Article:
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What is the difference between

(type)value

and

type(value)

in C++?

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4 Answers 4

up vote 37 down vote accepted

There is no difference; per the standard (§5.2.3):

A simple-type-specifier (7.1.5) followed by a parenthesized expression-list constructs a value of the specified type given the expression list. If the expression list is a single expression, the type conversion expression is equivalent (in definedness, and if defined in meaning) to the corresponding cast expression (5.4).

Since the question specified the difference between type(value) and (type)value, there is absolutely no difference.

If and only if you're dealing with a comma-separated list of values can there be a difference. In this case:

If the expression list specifies more than a single value, the type shall be a class with a suitably declared constructor (8.5, 12.1), and the expression T(x1, x2, ...) is equivalent in effect to the declaration T t(x1, x2, ...); for some invented temporary variable t, with the result being the value of t as an rvalue.

As Troubadour pointed out, there are a certain names of types for which the type(value) version simply won't compile. For example:

char *a = (char *)string;

will compile, but:

char *a = char *(string);

will not. The same type with a different name (e.g., created with a typedef) can work though:

typedef char *char_ptr;

char *a = char_ptr(string);
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7  
Um, no there is no difference. +1 –  Johannes Schaub - litb Oct 30 '09 at 21:37
2  
Well, maybe :) But what about untypedef'ed pointer types? –  Troubadour Oct 30 '09 at 21:44
3  
@Troubadour, the question was about type, not about type*. It still works for all types, because making a suitable typedef will make type denote char*. –  Johannes Schaub - litb Oct 30 '09 at 22:05
7  
@Troubadour, i see now what you mean. But what i said was that it works for all types, not just for "builtins" like you said. The point is that char* and identity<char*>::type (for a template like boost::mpl::identity) and type when type was typedefed to char* all denote the same type. The question is worded in such a way that type should denote a type (obviously). type grammatically is a simple-type-specifier, but char* is not. It's a type-id, which you can pass as template arguments. Also, please don't insult people by saying they write "nonsense". –  Johannes Schaub - litb Oct 30 '09 at 22:13
3  
So, it's wrong to say that "there are a certain types for which the type(value) version simply won't compile [but for which the other version will]", because it certainly compiles for the type denoted by char* - if you typedef it or if you write it as identity<char*>::type(value) –  Johannes Schaub - litb Oct 30 '09 at 22:23

There is no difference; the C++ standard (1998 and 2003 editions) is clear about this point. Try the following program, make sure you use a compiler that's compliant, such as the free preview at http://comeaucomputing.com/tryitout/.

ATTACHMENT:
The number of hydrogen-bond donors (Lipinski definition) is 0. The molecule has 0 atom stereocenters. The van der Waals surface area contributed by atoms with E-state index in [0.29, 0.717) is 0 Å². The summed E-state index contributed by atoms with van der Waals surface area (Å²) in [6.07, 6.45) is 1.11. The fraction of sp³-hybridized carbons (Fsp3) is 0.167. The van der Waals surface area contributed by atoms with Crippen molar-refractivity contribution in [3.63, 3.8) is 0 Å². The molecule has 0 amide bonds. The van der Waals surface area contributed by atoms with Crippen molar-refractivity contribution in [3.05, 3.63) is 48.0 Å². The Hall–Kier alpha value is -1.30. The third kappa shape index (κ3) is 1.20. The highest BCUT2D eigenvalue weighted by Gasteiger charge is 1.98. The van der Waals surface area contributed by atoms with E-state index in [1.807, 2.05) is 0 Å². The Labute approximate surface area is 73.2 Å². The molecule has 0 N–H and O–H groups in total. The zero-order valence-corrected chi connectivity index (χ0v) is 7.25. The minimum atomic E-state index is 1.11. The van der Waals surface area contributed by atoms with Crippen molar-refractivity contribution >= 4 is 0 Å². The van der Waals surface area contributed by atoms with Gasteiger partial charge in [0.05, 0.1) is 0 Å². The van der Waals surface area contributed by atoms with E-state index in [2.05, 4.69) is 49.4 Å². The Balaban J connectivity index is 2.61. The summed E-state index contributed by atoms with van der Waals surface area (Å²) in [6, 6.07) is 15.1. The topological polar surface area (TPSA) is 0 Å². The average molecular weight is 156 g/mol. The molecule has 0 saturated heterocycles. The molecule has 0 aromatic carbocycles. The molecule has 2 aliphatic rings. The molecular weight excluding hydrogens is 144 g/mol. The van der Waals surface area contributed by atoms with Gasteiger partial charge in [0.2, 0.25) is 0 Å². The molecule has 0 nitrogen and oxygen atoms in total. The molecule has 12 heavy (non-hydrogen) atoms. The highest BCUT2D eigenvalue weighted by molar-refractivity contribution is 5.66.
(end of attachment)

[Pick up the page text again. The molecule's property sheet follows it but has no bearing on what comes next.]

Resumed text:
#include <cstdlib>
#include <string>
int main() {
  int('A'); (int) 'A'; // obvious
  (std::string) "abc"; // not so obvious
  unsigned(a_var) = 3; // see note below
  (long const&) a_var; // const or refs, which T(v) can't do
  return EXIT_SUCCESS;
}

Note: unsigned(a_var) is different, but does show one way those exact tokens can mean something else. It is declaring a variable named a_var of type unsigned, and isn't a cast at all. (If you're familiar with pointers to functions or arrays, consider how you have to use a parens around p in a type like void (*pf)() or int (*pa)[42].)

(Warnings are produced since these statements don't use the value and in a real program that'd almost certainly be an error, but everything still works. I just didn't have the heart to change it after making everything line up.)

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Nice code formatting, was that intended? –  squelart Mar 5 '10 at 23:42
1  
@squelart: Not at first, but once it got close I worked it in, and just didn't have the heart to change it in order to get rid of the warnings. –  Roger Pate Mar 6 '10 at 4:25

There is no difference when both are casts, but sometimes 'type(value)' is not a cast.

Here's an example from standard draft N3242, section 8.2.1:

struct S 
{
    S(int);
};

void foo(double a) 
{
    S w( int(a) ); // function declaration
    S y( (int)a ); // object declaration
}

In this case 'int(a)' is not a cast because 'a' is not a value, it is a parameter name surrounded by redundant parentheses. The document states

The ambiguity arising from the similarity between a function-style cast and a declaration mentioned in 6.8 can also occur in the context of a declaration. In that context, the choice is between a function declaration with a redundant set of parentheses around a parameter name and an object declaration with a function-style cast as the initializer. Just as for the ambiguities mentioned in 6.8, the resolution is to consider any construct that could possibly be a declaration a declaration.

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In c there is no type (value), while in c/c++ both type (value) and (type) value are allowed.

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